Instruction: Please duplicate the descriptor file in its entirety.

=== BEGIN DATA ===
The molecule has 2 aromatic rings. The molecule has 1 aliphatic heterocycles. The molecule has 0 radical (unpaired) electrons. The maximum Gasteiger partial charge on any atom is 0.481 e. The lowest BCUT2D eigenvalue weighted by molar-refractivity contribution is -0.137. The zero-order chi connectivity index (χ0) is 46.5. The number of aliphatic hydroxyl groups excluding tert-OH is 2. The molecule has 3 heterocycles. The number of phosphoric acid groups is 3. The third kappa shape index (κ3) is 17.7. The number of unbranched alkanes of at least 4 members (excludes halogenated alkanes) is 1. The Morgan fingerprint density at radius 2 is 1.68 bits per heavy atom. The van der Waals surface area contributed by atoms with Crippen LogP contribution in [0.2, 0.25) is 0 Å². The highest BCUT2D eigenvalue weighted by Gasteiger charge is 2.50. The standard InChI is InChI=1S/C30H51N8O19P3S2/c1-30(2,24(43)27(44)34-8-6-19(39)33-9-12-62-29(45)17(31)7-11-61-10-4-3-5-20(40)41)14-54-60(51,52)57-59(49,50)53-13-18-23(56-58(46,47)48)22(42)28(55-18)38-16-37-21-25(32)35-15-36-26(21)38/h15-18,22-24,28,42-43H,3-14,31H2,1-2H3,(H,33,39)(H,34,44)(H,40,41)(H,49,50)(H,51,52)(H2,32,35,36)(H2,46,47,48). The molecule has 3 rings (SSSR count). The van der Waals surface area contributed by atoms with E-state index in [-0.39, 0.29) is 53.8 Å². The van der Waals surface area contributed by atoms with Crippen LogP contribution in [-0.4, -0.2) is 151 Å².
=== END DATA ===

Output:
The molecule has 2 aromatic rings. The molecule has 1 aliphatic heterocycles. The molecule has 0 radical (unpaired) electrons. The maximum Gasteiger partial charge on any atom is 0.481 e. The lowest BCUT2D eigenvalue weighted by molar-refractivity contribution is -0.137. The zero-order chi connectivity index (χ0) is 46.5. The number of aliphatic hydroxyl groups excluding tert-OH is 2. The molecule has 3 heterocycles. The number of phosphoric acid groups is 3. The third kappa shape index (κ3) is 17.7. The number of unbranched alkanes of at least 4 members (excludes halogenated alkanes) is 1. The Morgan fingerprint density at radius 2 is 1.68 bits per heavy atom. The van der Waals surface area contributed by atoms with Crippen LogP contribution in [0.2, 0.25) is 0 Å². The highest BCUT2D eigenvalue weighted by Gasteiger charge is 2.50. The standard InChI is InChI=1S/C30H51N8O19P3S2/c1-30(2,24(43)27(44)34-8-6-19(39)33-9-12-62-29(45)17(31)7-11-61-10-4-3-5-20(40)41)14-54-60(51,52)57-59(49,50)53-13-18-23(56-58(46,47)48)22(42)28(55-18)38-16-37-21-25(32)35-15-36-26(21)38/h15-18,22-24,28,42-43H,3-14,31H2,1-2H3,(H,33,39)(H,34,44)(H,40,41)(H,49,50)(H,51,52)(H2,32,35,36)(H2,46,47,48). The molecule has 3 rings (SSSR count). The van der Waals surface area contributed by atoms with E-state index in [-0.39, 0.29) is 53.8 Å². The van der Waals surface area contributed by atoms with Crippen LogP contribution in [-0.4, -0.2) is 151 Å².